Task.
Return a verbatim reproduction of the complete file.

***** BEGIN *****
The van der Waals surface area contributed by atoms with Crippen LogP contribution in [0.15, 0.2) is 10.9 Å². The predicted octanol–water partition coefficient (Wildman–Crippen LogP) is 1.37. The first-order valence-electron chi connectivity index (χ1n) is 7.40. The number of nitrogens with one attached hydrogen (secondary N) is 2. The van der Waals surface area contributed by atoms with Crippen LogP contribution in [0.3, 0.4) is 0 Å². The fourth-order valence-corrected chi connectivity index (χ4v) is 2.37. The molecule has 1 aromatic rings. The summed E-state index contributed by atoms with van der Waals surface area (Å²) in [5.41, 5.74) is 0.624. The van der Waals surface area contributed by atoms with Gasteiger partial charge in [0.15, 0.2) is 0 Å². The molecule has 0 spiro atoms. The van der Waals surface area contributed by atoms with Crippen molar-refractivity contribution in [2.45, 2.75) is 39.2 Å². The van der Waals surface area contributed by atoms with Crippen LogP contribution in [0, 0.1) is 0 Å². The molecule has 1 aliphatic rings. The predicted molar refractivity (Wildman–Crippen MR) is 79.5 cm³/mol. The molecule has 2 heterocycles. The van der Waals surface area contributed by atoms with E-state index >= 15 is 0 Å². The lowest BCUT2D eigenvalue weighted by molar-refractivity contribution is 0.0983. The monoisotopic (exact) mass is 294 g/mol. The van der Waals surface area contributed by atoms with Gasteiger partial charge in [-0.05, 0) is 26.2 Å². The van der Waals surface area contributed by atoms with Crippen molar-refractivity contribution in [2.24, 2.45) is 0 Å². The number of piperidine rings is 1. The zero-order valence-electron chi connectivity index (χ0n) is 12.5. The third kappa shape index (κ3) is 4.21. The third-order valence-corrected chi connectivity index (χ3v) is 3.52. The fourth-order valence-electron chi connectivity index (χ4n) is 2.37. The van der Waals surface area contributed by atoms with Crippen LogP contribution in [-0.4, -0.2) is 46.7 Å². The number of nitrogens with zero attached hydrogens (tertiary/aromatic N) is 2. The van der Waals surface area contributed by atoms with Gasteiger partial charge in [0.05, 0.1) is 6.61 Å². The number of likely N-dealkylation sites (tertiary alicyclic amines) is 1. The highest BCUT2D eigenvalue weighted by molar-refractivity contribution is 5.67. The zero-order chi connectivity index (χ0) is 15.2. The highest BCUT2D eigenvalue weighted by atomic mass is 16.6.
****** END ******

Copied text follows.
The van der Waals surface area contributed by atoms with Crippen LogP contribution in [0.15, 0.2) is 10.9 Å². The predicted octanol–water partition coefficient (Wildman–Crippen LogP) is 1.37. The first-order valence-electron chi connectivity index (χ1n) is 7.40. The number of nitrogens with one attached hydrogen (secondary N) is 2. The van der Waals surface area contributed by atoms with Crippen LogP contribution in [0.3, 0.4) is 0 Å². The fourth-order valence-corrected chi connectivity index (χ4v) is 2.37. The molecule has 1 aromatic rings. The summed E-state index contributed by atoms with van der Waals surface area (Å²) in [5.41, 5.74) is 0.624. The van der Waals surface area contributed by atoms with Gasteiger partial charge in [0.15, 0.2) is 0 Å². The molecule has 0 spiro atoms. The van der Waals surface area contributed by atoms with Crippen molar-refractivity contribution in [2.45, 2.75) is 39.2 Å². The van der Waals surface area contributed by atoms with Crippen LogP contribution in [0, 0.1) is 0 Å². The molecule has 1 aliphatic rings. The predicted molar refractivity (Wildman–Crippen MR) is 79.5 cm³/mol. The molecule has 2 heterocycles. The van der Waals surface area contributed by atoms with E-state index >= 15 is 0 Å². The lowest BCUT2D eigenvalue weighted by molar-refractivity contribution is 0.0983. The monoisotopic (exact) mass is 294 g/mol. The van der Waals surface area contributed by atoms with Gasteiger partial charge in [-0.05, 0) is 26.2 Å². The van der Waals surface area contributed by atoms with Crippen molar-refractivity contribution in [2.24, 2.45) is 0 Å². The number of piperidine rings is 1. The zero-order valence-electron chi connectivity index (χ0n) is 12.5. The third kappa shape index (κ3) is 4.21. The third-order valence-corrected chi connectivity index (χ3v) is 3.52. The fourth-order valence-electron chi connectivity index (χ4n) is 2.37. The van der Waals surface area contributed by atoms with Crippen LogP contribution in [-0.4, -0.2) is 46.7 Å². The number of nitrogens with zero attached hydrogens (tertiary/aromatic N) is 2. The van der Waals surface area contributed by atoms with Gasteiger partial charge in [0.05, 0.1) is 6.61 Å². The number of likely N-dealkylation sites (tertiary alicyclic amines) is 1. The highest BCUT2D eigenvalue weighted by molar-refractivity contribution is 5.67. The zero-order chi connectivity index (χ0) is 15.2. The highest BCUT2D eigenvalue weighted by atomic mass is 16.6.